Assessment of urban solid waste logistics systems: the case of Kampala, Uganda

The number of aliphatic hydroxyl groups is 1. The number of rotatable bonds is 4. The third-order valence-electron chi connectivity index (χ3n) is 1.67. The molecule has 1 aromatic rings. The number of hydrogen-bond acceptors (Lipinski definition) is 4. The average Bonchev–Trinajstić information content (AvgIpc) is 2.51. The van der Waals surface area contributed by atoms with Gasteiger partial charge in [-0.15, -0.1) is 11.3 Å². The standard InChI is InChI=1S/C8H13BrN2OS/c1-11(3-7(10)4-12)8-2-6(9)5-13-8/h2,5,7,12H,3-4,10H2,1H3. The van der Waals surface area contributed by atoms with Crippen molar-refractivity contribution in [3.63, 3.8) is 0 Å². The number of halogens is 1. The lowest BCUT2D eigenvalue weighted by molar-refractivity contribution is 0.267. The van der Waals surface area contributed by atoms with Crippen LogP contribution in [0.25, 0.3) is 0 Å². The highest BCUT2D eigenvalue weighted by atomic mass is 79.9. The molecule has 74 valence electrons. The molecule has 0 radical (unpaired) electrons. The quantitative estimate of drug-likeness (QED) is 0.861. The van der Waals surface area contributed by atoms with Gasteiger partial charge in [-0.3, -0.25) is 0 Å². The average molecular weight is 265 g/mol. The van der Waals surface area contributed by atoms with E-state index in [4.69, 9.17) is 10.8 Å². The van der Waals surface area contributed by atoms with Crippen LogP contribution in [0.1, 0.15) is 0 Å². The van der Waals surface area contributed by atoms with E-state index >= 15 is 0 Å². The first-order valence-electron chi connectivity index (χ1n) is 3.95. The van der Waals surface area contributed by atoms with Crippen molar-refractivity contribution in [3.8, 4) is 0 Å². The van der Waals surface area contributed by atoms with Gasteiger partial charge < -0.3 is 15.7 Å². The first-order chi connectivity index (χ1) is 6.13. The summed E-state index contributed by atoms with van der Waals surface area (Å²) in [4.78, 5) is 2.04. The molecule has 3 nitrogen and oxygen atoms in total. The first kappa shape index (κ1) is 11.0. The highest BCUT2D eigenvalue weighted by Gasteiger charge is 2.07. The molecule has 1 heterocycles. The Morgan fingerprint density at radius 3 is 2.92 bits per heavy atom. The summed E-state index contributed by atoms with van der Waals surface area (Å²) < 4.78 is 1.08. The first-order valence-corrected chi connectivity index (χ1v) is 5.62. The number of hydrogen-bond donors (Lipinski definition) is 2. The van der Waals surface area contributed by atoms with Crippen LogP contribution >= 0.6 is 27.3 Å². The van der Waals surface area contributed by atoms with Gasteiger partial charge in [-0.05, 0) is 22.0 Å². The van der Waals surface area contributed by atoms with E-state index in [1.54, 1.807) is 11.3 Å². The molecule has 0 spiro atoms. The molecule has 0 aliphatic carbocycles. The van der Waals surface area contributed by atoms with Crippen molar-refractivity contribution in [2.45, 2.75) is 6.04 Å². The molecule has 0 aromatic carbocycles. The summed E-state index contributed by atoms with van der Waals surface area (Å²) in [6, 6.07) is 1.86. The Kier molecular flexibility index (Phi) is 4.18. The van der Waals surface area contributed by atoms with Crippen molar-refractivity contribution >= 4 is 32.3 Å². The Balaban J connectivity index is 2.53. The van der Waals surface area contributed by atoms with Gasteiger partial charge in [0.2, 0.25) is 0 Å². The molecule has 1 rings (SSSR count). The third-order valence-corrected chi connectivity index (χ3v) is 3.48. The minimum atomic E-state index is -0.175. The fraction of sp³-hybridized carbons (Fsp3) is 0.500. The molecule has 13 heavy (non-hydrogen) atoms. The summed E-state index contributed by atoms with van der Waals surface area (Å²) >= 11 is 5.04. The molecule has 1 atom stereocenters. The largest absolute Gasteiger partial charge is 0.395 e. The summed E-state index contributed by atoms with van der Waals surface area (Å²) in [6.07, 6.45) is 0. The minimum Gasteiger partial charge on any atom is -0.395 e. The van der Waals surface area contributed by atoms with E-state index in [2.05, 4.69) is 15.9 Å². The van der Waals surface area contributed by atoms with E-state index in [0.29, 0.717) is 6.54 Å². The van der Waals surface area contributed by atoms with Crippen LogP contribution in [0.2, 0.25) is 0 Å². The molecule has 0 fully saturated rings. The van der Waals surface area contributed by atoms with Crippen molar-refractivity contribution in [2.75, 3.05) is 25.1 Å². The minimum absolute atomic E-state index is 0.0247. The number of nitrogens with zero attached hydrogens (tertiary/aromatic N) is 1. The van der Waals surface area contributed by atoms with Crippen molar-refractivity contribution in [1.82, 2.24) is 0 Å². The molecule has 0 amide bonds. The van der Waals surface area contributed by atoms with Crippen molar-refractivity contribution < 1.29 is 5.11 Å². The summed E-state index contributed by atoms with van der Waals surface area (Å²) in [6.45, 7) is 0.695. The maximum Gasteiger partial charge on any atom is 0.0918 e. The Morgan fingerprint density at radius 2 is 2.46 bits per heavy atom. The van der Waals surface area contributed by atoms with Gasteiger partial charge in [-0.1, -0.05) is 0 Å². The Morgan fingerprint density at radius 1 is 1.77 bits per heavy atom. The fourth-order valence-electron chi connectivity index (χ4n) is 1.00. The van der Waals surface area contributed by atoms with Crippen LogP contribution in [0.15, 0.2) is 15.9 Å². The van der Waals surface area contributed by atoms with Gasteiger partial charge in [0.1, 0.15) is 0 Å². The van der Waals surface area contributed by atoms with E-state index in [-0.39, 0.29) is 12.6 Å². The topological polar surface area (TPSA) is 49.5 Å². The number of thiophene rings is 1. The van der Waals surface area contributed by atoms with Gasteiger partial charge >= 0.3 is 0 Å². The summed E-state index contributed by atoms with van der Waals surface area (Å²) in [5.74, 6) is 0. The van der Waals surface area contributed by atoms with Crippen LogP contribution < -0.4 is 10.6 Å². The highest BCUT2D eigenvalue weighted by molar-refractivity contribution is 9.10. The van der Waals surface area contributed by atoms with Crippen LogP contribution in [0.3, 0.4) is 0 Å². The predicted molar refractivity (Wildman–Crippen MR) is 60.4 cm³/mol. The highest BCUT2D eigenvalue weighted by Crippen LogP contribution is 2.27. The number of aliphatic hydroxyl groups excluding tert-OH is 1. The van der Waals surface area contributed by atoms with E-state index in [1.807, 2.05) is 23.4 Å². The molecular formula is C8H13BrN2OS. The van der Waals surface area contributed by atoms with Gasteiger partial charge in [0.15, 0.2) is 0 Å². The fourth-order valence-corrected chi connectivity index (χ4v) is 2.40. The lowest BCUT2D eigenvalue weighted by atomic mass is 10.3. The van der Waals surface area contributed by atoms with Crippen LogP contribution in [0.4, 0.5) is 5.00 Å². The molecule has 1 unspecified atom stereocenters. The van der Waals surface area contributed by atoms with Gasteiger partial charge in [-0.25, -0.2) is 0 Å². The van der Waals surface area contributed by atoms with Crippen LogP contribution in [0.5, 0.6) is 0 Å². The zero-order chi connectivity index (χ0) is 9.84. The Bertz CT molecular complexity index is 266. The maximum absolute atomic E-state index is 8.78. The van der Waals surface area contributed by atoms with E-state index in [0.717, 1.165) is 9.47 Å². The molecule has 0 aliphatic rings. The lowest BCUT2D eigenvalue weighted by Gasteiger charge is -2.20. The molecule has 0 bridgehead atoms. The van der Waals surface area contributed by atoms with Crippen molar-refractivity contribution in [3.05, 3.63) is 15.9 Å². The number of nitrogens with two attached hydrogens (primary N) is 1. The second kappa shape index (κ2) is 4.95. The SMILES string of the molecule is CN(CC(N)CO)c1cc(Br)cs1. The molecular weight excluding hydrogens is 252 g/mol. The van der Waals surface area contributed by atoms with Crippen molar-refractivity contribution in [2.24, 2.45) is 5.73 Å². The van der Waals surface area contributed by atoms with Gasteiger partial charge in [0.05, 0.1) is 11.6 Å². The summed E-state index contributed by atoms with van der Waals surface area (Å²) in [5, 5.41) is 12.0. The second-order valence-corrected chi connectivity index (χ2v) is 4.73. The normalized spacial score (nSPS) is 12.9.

Abstract: Many cities, especially in developing countries, are facing challenges in the management of solid waste. The aim of the study was to develop effective logistics systems for solid waste management in urban areas of developing countries, with a specific focus on Kampala, Uganda. This thesis contains an assessment of the reverse logistics systems that enable effective recapturing of valuable products from urban solid waste. The study mapped the waste collection systems in Kampala using a geographic information system (GIS), i.e. ArcGIS software, and examined the existing models of waste collection to the final disposal destinations. It was found that food and yard wastes constitute 92.7 % of the waste that reaches landfills in Kampala. Recyclables and other special wastes constitute only 7.3 % of the total waste. The generation rate of solid wastes on average from poor areas, upscale wealthier areas, business centres and market areas was 582, 169, 105 and 90 tonnes/day respectively. The study optimised travel distances, number of vehicles and collection time, while maximising total waste collection for environmental sustainability. Results showed that, an increase from a 6-tonne truck to a 10-tonne one reduced the travel distance by 39 %, while an increase from a 10-tonne truck to an 18-tonne truck reduced the travel distance by 34 % considering the current 40 % waste collection. Suggestions regarding the best waste collection routes and a suitable vehicle fleet and capacity to be used by Kampala Capital City Authority (KCCA) have been provided in this study. The research study further developed an overview of reverse logistics at the Kiteezi landfill. The study analysed in detail the collection, re-processing, re-distribution and final markets of these products into a reversed supply chain network of products delivered to the landfill. Of the products at the Kiteezi landfill, 14 % was channelled into the reverse chain, 63 % could be included in the distribution chain but were left out and disposed of while the remaining 23 % was buried straightaway. The main conclusion of the work was that solid waste management in Kampala is characterised by inefficient collection methods, insufficient coverage of the collection system and improper disposal of municipal solid waste. The existing system pertaining to reverse logistics suffers from unfavourable economics and legislative, technical and operational constraints that affect the recycling rate in Kampala compared to developed countries. This study presented large-scale data that can be used to improve solid waste management in other cities in developing countries.
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